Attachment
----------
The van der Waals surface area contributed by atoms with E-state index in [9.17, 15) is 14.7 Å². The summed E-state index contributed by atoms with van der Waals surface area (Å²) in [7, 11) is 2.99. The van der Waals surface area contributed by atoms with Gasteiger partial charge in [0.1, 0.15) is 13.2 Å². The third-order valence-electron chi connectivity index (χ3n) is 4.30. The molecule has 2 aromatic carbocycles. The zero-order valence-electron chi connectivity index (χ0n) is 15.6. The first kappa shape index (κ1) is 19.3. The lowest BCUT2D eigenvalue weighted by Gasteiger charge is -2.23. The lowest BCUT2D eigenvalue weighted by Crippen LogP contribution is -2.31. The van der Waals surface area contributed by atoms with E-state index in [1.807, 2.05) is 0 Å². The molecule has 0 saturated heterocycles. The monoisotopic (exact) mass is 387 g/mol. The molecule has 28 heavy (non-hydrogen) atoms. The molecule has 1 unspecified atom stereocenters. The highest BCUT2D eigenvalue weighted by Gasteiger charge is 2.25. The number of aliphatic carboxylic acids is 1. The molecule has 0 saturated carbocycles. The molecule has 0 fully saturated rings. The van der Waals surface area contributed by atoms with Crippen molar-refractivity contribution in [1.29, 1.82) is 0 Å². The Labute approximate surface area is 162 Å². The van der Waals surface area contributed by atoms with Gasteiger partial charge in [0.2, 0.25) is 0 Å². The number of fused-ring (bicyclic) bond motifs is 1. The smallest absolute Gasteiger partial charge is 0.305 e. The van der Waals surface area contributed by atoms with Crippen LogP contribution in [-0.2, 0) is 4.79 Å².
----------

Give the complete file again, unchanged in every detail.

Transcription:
The van der Waals surface area contributed by atoms with E-state index in [9.17, 15) is 14.7 Å². The summed E-state index contributed by atoms with van der Waals surface area (Å²) in [7, 11) is 2.99. The van der Waals surface area contributed by atoms with Gasteiger partial charge in [0.1, 0.15) is 13.2 Å². The third-order valence-electron chi connectivity index (χ3n) is 4.30. The molecule has 2 aromatic carbocycles. The zero-order valence-electron chi connectivity index (χ0n) is 15.6. The first kappa shape index (κ1) is 19.3. The lowest BCUT2D eigenvalue weighted by Gasteiger charge is -2.23. The lowest BCUT2D eigenvalue weighted by Crippen LogP contribution is -2.31. The van der Waals surface area contributed by atoms with E-state index in [1.807, 2.05) is 0 Å². The molecule has 0 saturated heterocycles. The monoisotopic (exact) mass is 387 g/mol. The molecule has 28 heavy (non-hydrogen) atoms. The molecule has 1 unspecified atom stereocenters. The highest BCUT2D eigenvalue weighted by Gasteiger charge is 2.25. The number of aliphatic carboxylic acids is 1. The molecule has 0 saturated carbocycles. The molecule has 0 fully saturated rings. The van der Waals surface area contributed by atoms with Crippen molar-refractivity contribution in [1.29, 1.82) is 0 Å². The Labute approximate surface area is 162 Å². The van der Waals surface area contributed by atoms with Gasteiger partial charge in [0.2, 0.25) is 0 Å². The number of fused-ring (bicyclic) bond motifs is 1. The smallest absolute Gasteiger partial charge is 0.305 e. The van der Waals surface area contributed by atoms with Crippen LogP contribution in [-0.2, 0) is 4.79 Å².